Thursday, February 23, 2012

Chapman Lost Three Stars

Chapman Loses Three Stars

Chapman University has suffered three major losses in the past two months, two esteemed faculty members and a stellar student. Professors Richard Doetkott and Katherine Darmer were standouts at Chapman, a university which emphasizes teaching excellence. Both died unexpectedly, Dick from a heart attack and Katherine from a fall. Professor Doetkott, a youthful 75 year old, led a full life while Katherine was in her personal and professional prime at 47, leaving two young children behind. The third loss was Daniel Ottesen, a outstanding third year law student, who had yet to start his professional career.

Professor Richard Doetkott joined the Chapman Faculty in 1964. He’s one of the last to experience the transition of Chapman from a small college with 300 students, and in danger of missing a payroll, to the impressive university it has become today. Dick’s blood flowed Chapman red. He lived for the students, and was beloved by them in return. He camped out in front of Argyros Forum under a canopy at lunch in his unofficial, self-appointed status as the student’s faculty ombudsmen.

Dick was also a strong fighter for faculty self-governance. He chaired the Chapman Chapter of the American Association of University Professors (AAUP).

I was appointed to a faculty committee several years ago to create Chapman’s faculty senate, since the university’s growing size made the existing corporate governance structure unmanageable. We went to the first committee meeting. Dick was sitting there, having already drafted the faculty senate structure and its bylaws. As I quickly learned, my colleagues expected no less from him. They had worked extensively with Dick over the years. The Faculty approved his plan.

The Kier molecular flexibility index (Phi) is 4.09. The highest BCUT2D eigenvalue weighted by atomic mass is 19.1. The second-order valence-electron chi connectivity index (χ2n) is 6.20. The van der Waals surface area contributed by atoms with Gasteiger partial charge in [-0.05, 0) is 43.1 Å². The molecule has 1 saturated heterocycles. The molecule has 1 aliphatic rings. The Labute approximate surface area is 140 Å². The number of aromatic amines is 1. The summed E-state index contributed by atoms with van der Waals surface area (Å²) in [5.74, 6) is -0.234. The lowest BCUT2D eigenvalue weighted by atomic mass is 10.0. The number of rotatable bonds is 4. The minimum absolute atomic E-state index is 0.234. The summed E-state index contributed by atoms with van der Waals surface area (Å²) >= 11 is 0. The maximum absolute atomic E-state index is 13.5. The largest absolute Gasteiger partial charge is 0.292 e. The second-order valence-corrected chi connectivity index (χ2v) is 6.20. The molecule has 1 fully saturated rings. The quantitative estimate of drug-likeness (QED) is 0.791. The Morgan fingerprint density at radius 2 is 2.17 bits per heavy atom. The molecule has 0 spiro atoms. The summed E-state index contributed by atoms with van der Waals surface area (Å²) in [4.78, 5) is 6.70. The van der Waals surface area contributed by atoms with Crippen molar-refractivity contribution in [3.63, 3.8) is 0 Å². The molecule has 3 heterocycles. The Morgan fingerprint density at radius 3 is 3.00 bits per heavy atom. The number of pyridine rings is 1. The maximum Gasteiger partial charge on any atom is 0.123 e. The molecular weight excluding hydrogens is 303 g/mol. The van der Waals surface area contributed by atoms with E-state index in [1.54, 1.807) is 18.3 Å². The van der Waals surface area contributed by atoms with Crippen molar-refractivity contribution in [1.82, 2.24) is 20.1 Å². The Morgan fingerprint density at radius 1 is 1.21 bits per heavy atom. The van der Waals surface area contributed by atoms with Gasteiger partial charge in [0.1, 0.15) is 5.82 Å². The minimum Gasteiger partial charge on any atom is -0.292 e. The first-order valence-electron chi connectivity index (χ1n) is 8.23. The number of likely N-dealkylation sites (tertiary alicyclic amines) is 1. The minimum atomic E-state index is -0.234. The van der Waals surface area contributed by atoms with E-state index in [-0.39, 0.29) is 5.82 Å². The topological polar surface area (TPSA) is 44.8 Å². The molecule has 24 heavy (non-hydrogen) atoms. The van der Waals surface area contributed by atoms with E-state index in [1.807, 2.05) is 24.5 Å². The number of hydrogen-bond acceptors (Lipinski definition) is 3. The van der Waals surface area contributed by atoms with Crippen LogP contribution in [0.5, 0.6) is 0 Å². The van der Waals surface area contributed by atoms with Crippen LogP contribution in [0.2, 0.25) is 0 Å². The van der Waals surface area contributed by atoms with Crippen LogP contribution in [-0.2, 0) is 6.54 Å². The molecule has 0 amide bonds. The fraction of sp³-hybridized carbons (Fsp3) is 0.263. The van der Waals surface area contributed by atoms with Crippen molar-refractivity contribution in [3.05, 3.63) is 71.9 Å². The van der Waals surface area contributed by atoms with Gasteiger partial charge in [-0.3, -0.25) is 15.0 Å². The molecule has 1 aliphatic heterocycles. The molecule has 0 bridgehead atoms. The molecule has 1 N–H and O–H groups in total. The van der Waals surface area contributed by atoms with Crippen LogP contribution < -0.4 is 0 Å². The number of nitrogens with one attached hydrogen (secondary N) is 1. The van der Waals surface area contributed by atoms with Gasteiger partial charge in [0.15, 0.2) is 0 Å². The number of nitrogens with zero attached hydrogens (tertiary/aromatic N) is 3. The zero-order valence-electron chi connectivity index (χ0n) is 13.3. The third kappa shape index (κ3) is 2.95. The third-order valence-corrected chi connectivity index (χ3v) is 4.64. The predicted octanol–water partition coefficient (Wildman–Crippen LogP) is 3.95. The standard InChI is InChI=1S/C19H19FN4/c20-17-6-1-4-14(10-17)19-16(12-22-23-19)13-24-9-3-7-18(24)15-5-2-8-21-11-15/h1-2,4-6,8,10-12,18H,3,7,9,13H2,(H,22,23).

One of the highest honors for Chapman faculty is to deliver the annual Aims of Education Speech to the parents of incoming freshmen at fall orientation. Professor Doetkott was so honored 12 years ago. His complete presentation was from memory without notes, cue cards, or a teleprompter. His field was Communications, and his
approach “Old School.”

“The Speech God” taught Communications Studies 101, his speech course teaching his approach to public speaking. The students loved it.

Professor Darmer was a premier law professor as a teacher and scholar. She was educated at Princeton and Columbia Law School. She came from an academic family. Her father is the Chair of the Philosophy Department at Baylor.

She was aggressive, but respectful in her views, as one might expect from a former federal prosecutor. There was nothing philosophical or jurisprudential in her approach.

Katherine co-founded the Orange County Equality Coalition, which advocated for gay rights and gay marriage. She vigorously opposed Professor John Yoo and Gitmo, and co-authored an amicus brief against California’s Proposition 8. Chapman’s

President, Jim Doti, normally does not get involved in public controversies, but he signed onto the brief. President Doti praised Professor Darmer as a "zealot advocate for equal rights for our gay and lesbian brothers and sisters."

Katherine had just witnessed one of the greatest legal victories of her career. The Ninth Circuit had affirmed the unconstitutionality of Prop 8, but she lost her battle, a carefully kept secret, against depression, one of the most insidious diseases of modern civilization.

Katherine and I agreed on some political issues and disagreed on others, but there was always mutual respect.

It’s not so easy to the praises of a bright light who had yet to gain professional recognition. Those who knew Daniel Ottesen recognized him as a rising star. Professors can spot students destined for great success in life.

Dan had already led a full life, as a Mormon missionary, surfer in Hawaii, Mexico, and San Diego, but especially as a benefactor. His promise was for the future. I do not like to make generalizations of people based on their religion. However, Dan epitomized the Mormon - hardworking, energetic, friendly, thoughtful of others, and always optimistic.

His death was totally inexplicable. He died of an anaphylactic reaction to prescription medication. His spirit lives on.

Richard, Katherine, and Dan were integral parts of Chapman University, the intangibles that propel an institution to greatness. They represented the past, present, and future of Chapman. Their spirit is now an eternal part of Chapman.

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